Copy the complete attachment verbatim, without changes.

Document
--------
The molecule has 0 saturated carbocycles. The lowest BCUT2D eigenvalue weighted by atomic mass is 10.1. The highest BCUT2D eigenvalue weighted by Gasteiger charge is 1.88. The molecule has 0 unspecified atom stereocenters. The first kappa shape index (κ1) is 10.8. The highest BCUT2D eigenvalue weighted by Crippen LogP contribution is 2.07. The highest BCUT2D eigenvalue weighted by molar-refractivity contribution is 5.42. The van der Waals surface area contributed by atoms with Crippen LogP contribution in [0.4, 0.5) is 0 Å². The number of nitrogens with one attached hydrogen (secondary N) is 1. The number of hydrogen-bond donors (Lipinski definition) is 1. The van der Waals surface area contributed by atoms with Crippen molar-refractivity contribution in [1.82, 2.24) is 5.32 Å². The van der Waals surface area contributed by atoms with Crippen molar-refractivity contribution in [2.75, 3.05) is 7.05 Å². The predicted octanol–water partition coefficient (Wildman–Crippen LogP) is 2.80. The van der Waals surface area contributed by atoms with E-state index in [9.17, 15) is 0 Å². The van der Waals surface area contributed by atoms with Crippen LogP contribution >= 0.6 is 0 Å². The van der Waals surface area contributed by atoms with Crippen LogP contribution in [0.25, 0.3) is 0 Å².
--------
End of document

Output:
The molecule has 0 saturated carbocycles. The lowest BCUT2D eigenvalue weighted by atomic mass is 10.1. The highest BCUT2D eigenvalue weighted by Gasteiger charge is 1.88. The molecule has 0 unspecified atom stereocenters. The first kappa shape index (κ1) is 10.8. The highest BCUT2D eigenvalue weighted by Crippen LogP contribution is 2.07. The highest BCUT2D eigenvalue weighted by molar-refractivity contribution is 5.42. The van der Waals surface area contributed by atoms with Crippen LogP contribution in [0.4, 0.5) is 0 Å². The number of nitrogens with one attached hydrogen (secondary N) is 1. The number of hydrogen-bond donors (Lipinski definition) is 1. The van der Waals surface area contributed by atoms with Crippen molar-refractivity contribution in [1.82, 2.24) is 5.32 Å². The van der Waals surface area contributed by atoms with Crippen molar-refractivity contribution in [2.75, 3.05) is 7.05 Å². The predicted octanol–water partition coefficient (Wildman–Crippen LogP) is 2.80. The van der Waals surface area contributed by atoms with E-state index in [9.17, 15) is 0 Å². The van der Waals surface area contributed by atoms with Crippen LogP contribution >= 0.6 is 0 Å². The van der Waals surface area contributed by atoms with Crippen LogP contribution in [0.25, 0.3) is 0 Å².